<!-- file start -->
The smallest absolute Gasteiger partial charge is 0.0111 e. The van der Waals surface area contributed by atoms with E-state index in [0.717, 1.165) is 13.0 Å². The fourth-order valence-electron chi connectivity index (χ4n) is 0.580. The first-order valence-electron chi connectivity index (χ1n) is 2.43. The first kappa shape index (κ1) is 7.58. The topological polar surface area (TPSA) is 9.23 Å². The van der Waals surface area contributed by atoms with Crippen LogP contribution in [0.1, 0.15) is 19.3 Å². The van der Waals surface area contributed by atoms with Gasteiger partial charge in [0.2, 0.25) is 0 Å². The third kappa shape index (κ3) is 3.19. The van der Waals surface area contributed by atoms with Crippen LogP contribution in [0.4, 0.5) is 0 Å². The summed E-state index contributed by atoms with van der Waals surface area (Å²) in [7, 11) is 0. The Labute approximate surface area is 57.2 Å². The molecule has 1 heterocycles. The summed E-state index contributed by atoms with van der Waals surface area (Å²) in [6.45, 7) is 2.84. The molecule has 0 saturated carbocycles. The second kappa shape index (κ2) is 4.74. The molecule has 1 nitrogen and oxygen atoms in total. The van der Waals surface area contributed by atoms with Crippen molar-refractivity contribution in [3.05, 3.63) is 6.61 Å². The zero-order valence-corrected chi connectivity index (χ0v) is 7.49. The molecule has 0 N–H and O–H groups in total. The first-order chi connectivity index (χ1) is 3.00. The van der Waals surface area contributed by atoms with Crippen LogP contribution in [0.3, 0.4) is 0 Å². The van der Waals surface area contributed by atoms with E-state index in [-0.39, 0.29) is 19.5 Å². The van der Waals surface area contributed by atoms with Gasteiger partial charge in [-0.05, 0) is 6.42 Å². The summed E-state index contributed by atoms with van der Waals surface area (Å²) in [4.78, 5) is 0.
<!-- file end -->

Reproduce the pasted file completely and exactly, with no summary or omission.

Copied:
The smallest absolute Gasteiger partial charge is 0.0111 e. The van der Waals surface area contributed by atoms with E-state index in [0.717, 1.165) is 13.0 Å². The fourth-order valence-electron chi connectivity index (χ4n) is 0.580. The first-order valence-electron chi connectivity index (χ1n) is 2.43. The first kappa shape index (κ1) is 7.58. The topological polar surface area (TPSA) is 9.23 Å². The van der Waals surface area contributed by atoms with Crippen LogP contribution in [0.1, 0.15) is 19.3 Å². The van der Waals surface area contributed by atoms with Gasteiger partial charge in [0.2, 0.25) is 0 Å². The third kappa shape index (κ3) is 3.19. The van der Waals surface area contributed by atoms with Crippen LogP contribution in [0.4, 0.5) is 0 Å². The summed E-state index contributed by atoms with van der Waals surface area (Å²) in [7, 11) is 0. The Labute approximate surface area is 57.2 Å². The molecule has 1 heterocycles. The summed E-state index contributed by atoms with van der Waals surface area (Å²) in [6.45, 7) is 2.84. The molecule has 0 saturated carbocycles. The second kappa shape index (κ2) is 4.74. The molecule has 1 nitrogen and oxygen atoms in total. The van der Waals surface area contributed by atoms with Crippen molar-refractivity contribution in [3.05, 3.63) is 6.61 Å². The zero-order valence-corrected chi connectivity index (χ0v) is 7.49. The molecule has 0 N–H and O–H groups in total. The first-order chi connectivity index (χ1) is 3.00. The van der Waals surface area contributed by atoms with Crippen LogP contribution in [0.3, 0.4) is 0 Å². The van der Waals surface area contributed by atoms with E-state index in [-0.39, 0.29) is 19.5 Å². The van der Waals surface area contributed by atoms with Gasteiger partial charge in [-0.05, 0) is 6.42 Å². The summed E-state index contributed by atoms with van der Waals surface area (Å²) in [4.78, 5) is 0.